As Bangabandhu visited China, he was impressed to see women participation in official, industrial and agricultural jobs therein.

The new China is marked by women participation in agricultural, industrial and military services, he said.

“More than 40 of the employees in the factories, industries and government offices visited by me were women.”

Gender equal participation in all works has paved the way for tremendous development of China, he said.

Chinese women have responded positively to nation building and country’s forward journey. (Amar Dekha Noya Chin, page-99)

The Constitution gifted by Bangabandhu in 1972 includes an expression “equal right” to put women on a par with men in the job sector.

Article 29 (1) of the Constitution reads: “There shall be equality of opportunity for all citizens in respect of employment or office in the service of the Republic.”

The State is constitutionally bound to emancipate the toiling masses, the peasants and workers and backward sections of the people from all forms of exploitation.

“Nothing in this article shall prevent the State from –(a) making special provision in favour of any backward section of citizens for the purpose of securing their adequate representation in the service of the Republic;” says Article 29 (3) of the Constitution.

It was really a bold and milestone step on the part of Bangabandhu to have included gender equality clauses in the country’s highest charter 49 years ago. He paved the way for honourable position of the women in the society.

Following the principles of Bangabandhu, the Awami League government has been working to empower women. It was the first to adopt National Women's Policy in 1997. Children’s identities were made associated with mother alongside father, bringing major reforms in the longstanding patriarchal system. Maternity leave for women employees at public and private sectors was extended from three months to four months. It was further hiked to six months.

The country did not see any female judge in the apex court previously. We are first to promote female officers of BCS administrative cadre to the post of secretary. Accordingly, the female officers started to be appointed as DCs, SPs and OCs across the country. Women participation in all tiers of the administration is rampant.

Female officers are being recruited in army, air force, navy, border security force and pilot of national flag carrier Biman Bangladesh Airlines. Besides, the Marine Academy is imparting education to both male and female to peruse career in the lucrative field.

About 2.53 crore students from primary to higher levels are subjected to stipends and other financial assistance. Female candidates constitute 70 per cent of the recipients of Prime Minister’s fellowship for higher education and PhD.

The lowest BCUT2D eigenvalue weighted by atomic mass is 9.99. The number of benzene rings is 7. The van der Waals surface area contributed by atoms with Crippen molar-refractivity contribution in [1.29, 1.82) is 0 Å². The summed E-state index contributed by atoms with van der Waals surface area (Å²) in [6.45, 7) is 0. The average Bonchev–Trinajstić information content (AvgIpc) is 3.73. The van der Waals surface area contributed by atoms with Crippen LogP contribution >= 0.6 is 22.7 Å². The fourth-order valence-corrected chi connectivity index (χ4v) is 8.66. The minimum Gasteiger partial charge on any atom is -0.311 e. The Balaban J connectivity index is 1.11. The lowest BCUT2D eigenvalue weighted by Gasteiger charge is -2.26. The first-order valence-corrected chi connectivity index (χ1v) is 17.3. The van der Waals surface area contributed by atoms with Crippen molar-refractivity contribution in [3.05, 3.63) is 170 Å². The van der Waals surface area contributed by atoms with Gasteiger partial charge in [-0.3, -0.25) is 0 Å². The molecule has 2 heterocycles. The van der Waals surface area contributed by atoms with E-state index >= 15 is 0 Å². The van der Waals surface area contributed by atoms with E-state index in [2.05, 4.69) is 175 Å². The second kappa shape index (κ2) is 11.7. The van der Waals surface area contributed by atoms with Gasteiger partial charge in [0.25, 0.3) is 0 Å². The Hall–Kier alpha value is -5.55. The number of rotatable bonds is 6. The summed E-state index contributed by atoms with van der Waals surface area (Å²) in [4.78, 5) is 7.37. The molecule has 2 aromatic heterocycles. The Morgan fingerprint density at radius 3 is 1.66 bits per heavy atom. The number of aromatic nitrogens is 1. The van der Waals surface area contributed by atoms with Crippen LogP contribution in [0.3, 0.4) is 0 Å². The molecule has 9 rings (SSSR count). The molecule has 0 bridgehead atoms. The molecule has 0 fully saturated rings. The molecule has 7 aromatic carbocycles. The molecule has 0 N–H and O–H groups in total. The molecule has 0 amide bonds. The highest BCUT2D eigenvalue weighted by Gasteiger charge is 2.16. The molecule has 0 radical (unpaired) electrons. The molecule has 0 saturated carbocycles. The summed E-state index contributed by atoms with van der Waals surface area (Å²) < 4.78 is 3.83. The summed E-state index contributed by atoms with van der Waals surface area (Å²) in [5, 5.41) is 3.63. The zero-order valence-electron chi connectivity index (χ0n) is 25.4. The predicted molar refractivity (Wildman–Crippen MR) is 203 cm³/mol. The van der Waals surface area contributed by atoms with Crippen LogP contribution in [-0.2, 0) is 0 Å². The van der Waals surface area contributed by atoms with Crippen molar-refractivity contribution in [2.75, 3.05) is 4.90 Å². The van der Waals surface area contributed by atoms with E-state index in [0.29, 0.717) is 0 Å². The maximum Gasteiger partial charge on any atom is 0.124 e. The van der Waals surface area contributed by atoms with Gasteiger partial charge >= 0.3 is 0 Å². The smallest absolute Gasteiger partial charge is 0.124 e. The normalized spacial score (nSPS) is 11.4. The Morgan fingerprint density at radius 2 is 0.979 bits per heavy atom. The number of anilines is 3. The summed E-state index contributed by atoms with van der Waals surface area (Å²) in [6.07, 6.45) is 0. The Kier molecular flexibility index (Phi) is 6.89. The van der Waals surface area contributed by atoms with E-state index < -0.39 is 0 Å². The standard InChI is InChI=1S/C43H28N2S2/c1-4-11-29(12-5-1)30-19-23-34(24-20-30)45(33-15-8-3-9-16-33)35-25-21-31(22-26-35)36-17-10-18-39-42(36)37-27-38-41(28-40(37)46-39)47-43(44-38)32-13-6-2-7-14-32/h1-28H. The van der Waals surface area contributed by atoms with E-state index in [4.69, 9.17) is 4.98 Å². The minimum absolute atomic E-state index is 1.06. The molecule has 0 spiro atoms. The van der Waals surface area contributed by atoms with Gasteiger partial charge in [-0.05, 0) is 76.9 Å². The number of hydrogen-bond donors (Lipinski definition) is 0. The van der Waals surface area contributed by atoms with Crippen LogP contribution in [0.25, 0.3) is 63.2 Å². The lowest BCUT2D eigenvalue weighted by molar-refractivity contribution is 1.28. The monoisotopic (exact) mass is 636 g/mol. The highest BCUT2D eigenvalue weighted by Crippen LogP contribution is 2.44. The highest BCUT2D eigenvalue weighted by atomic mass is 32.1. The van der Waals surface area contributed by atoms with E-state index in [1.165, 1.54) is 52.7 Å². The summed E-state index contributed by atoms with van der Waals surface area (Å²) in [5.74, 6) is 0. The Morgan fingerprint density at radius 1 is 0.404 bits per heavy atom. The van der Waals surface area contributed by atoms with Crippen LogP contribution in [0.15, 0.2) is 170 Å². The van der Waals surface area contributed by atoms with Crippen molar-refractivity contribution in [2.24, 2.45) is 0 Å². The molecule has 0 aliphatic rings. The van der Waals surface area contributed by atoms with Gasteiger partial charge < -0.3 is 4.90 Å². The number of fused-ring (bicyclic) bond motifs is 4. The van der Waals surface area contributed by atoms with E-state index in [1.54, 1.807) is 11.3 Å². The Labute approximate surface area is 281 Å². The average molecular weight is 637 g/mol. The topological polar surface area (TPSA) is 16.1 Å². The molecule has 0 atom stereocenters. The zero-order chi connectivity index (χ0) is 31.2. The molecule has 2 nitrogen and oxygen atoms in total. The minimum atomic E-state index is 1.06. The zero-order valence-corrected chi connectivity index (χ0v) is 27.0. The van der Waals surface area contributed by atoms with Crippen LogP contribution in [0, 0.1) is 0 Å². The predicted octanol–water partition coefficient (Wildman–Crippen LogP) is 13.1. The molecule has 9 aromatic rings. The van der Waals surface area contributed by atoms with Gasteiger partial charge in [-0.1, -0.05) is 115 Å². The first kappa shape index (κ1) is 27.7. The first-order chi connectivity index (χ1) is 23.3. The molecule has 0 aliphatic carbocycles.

To boost social safety net, the government is distributing allowances among widows, abandoned and elderly women. It has also introduced maternity and lactation allowances. Meanwhile, insolvent pregnant and other females enjoy healthcare facilities, medicines and meals for free. The women are not burden to their families. They are no more stereotype derogatory characters.

Several draconian laws have been enacted for the protection of women and children. Female entrepreneurs are getting loan at low interest.

The government is establishing 100 economic zones across the country with special provision to allocate plots to the women investors.

The Joyeeta Foundation — an initiative of Ministry of Women and Children Affairs to support women's ventures and financially empower women — is operating. Apart from creating market for women ventures, the organisation has generated huge employments.

The government has reserved 60 per cent of the primary teacher posts for females. The provision has encouraged girls about higher education while parents are not allowing dropout.

Union Digital Centres (UDCs) have created ample opportunities for women entrepreneurs and employments at the grassroots level.

The females are getting job opportunity in community clinics, Tothya Apa, Amar Bari Amar Khamar, and other projects. They can engage in agricultural, industrial and all other sectors.

As far as the Liberation War is concerned, the nation owes to womenfolk for their tremendous contribution and sacrifice. Bangabandhu rightly wanted women to be playing due role in all sectors. The expectation aimed at alleviating poverty and expediting socioeconomic development. The Awami League government is working following his roadmap.

Bangladesh had got the status of least developed country under the apt leadership of Bangabandhu who pulled the war ravaged country in just three and a half years. The country has stepped into a new journey by qualifying to graduate into a developing nation.

The United Nations Committee for Development Policy has recommended Bangladesh's graduation from LDC status.

Bangladesh is not far from becoming “Sonar Bangla” as envisaged by the Father of the Nation. The dream of Bangabandhu must come true.

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The writer is the eldest daughter of the Father of the Nation Bangabandhu Sheikh Mujibur Rahman and the Prime Minister of Bangladesh.